Identifying and counting fish species in murky water filled with deadly predators is a difficult job. But fisheries scientists in the Northern Territory are working on an artificial intelligence project with Microsoft that has incredible potential for marine science around the world.

Your mission should you choose to accept it, is to go into one of Australia’s largest harbours and count the fish. Think this sounds daunting? You don’t know the half of it.

First, there’s the water. There’s a lot of it in Darwin Harbour – five times more than Sydney Harbour, to be precise. Heavy tides swell more than seven metres then retract, leaving little visibility in their wake.

And if you think you’ve got some occupational hazards at work, try getting your job done in an environment teeming with some of the world’s most intimidating apex predators – saltwater crocodiles, along with tiger, bull and hammerhead sharks. More than 300 salties are caught in the harbour each year.

This is the daunting task of the Department of Primary Industry and Resources for the Northern Territory Government, as it goes about ensuring fisheries resources are sustainably managed and developed for future generations.

Identifying and counting fish species in murky water filled with deadly predators makes diving to count fish species impossible.

Murky water filled with deadly predators like the saltwater crocodile make diving to count and identify fish species impossible.

“If you’re in the water with a crocodile you aren’t taking a calculated risk. You’re going to be a statistic. That’s it. If you’re in the water and he’s there, he wants you and you’re gone.” – Wayne Baldwin, Research Technical Officer, NT Fisheries

If shooting fish in a barrel is a metaphor for something all-too-easy, the correct metaphor for something exceptionally challenging might be counting fish in Darwin Harbour. Yet the NT Fisheries team, led by Dr Shane Penny, Fisheries Research Scientist, do it every day. As the old saying goes, you can’t manage what you can’t measure, so their work begins with knowing how many fish there are.

But they were bogged down by the time it took to wade through hours of underwater footage. The team needed to assess the abundance of critical fish species faster and more accurately, while maintaining a safe distance from deadly predators.

A meeting of the minds

It was from these murky depths that an innovative project showed the potential for artificial intelligence (AI) to support the important work being done by this team of marine biologists. Amid rising debate about the potential impact of AI on society, a collaboration between these scientists and Microsoft engineers became an opportunity to test out its powers as a force for good. Could technology hold the key to safely, accurately and rapidly counting fish – giving the NT Fisheries team more time to devote to analysing this data and improving the sustainable management of NT fish stocks?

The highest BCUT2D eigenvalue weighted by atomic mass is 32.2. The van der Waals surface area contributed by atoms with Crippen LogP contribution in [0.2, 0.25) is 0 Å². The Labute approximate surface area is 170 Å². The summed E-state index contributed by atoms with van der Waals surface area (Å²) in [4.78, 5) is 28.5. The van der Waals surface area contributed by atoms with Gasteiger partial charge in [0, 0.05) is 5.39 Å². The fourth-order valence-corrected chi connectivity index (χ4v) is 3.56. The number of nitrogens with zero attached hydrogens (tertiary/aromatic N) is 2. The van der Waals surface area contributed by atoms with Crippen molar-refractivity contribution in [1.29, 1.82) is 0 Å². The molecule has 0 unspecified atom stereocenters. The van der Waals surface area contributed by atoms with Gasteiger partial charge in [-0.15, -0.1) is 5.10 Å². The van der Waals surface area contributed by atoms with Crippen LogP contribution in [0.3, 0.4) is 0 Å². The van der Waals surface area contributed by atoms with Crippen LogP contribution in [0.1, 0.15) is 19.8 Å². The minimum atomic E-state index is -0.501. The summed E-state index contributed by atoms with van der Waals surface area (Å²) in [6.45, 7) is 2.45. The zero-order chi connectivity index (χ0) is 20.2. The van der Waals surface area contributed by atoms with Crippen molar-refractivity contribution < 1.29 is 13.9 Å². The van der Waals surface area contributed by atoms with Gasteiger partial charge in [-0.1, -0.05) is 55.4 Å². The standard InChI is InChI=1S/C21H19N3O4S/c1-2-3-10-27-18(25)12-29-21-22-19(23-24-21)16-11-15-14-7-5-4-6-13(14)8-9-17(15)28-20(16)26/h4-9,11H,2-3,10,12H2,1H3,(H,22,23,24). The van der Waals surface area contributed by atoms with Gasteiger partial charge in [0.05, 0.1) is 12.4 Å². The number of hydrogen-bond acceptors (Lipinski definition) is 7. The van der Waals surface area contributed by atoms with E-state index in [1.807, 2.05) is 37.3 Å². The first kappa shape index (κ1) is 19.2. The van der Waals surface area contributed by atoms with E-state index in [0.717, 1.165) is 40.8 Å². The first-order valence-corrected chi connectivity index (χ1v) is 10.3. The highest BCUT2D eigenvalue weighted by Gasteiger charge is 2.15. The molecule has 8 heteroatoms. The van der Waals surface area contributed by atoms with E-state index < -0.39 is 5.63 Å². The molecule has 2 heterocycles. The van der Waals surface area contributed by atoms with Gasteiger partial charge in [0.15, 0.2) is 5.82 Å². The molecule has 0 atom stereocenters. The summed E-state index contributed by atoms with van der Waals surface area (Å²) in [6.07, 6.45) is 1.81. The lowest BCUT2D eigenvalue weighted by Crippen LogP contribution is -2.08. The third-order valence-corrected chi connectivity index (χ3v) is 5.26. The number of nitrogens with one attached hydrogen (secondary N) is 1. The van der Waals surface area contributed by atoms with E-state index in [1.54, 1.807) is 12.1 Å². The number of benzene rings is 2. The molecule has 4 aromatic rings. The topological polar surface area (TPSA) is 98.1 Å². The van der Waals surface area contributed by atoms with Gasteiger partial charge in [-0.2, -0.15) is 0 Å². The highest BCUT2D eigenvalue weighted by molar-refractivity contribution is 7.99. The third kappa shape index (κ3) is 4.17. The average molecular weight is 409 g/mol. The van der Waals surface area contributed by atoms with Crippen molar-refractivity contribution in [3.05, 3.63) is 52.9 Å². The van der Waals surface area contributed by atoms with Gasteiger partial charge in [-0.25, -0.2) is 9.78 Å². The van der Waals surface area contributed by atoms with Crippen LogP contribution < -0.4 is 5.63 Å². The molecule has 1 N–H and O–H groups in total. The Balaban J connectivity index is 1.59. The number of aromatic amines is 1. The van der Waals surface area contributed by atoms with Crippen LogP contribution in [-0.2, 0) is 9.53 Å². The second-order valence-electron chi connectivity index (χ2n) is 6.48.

The NT Fisheries team had high hopes. They had been using a baited remote underwater video (BRUV) to help with high-risk data gathering. The camera allows the team to see what’s in the water without going in. But even with BRUV on their side, the task was formidable.

Using a GoPro, researchers at NT Fisheries begin the process of assessing critical fish species.

Shane Penny, Fisheries Research Scientist and his team using baited underwater cameras.

“We’ve had quite a few problems with sharks coming in and taking the baits away. Tawny sharks have learned how to open our baits and suck it all out before we have a chance to collect any video.”
– Wayne Baldwin, Research Technical Officer, NT Fisheries

Then there was the sheer quantity of work involved. Once the video is collected, terabytes of footage must be viewed, and its content scoured and quantified. To put this in perspective, a single terabyte would store 500-hours of your favourite movies. The team was identifying vast quantities of different fish species and tracking their behaviour. This diversity and the murkiness of the water meant classification was often far from simple.

Steve van Bodegraven, a Microsoft machine learning engineer and Darwin local, worked with the NT Fisheries team over several months to see whether computer vision would be up to the ambitious task of identifying fish in underwater images.

In a similar way to how tags are suggested for friends and relatives in the photos you upload to social media – through repeated exposure and the discovery of patterns – the project’s success depended on feeding the system with training images. Along the way they had to confront an array of unusual problems. For example, how would Microsoft’s AI solution respond to fish like gold-spotted cod that can change colour to blend into their environment?

“We went in and talked to them about how they work and the challenges they face,” van Bodegraven says. “From that we tried to figure out how we could help. Everything we do is explorative, so we don’t necessarily have solutions out of the box.”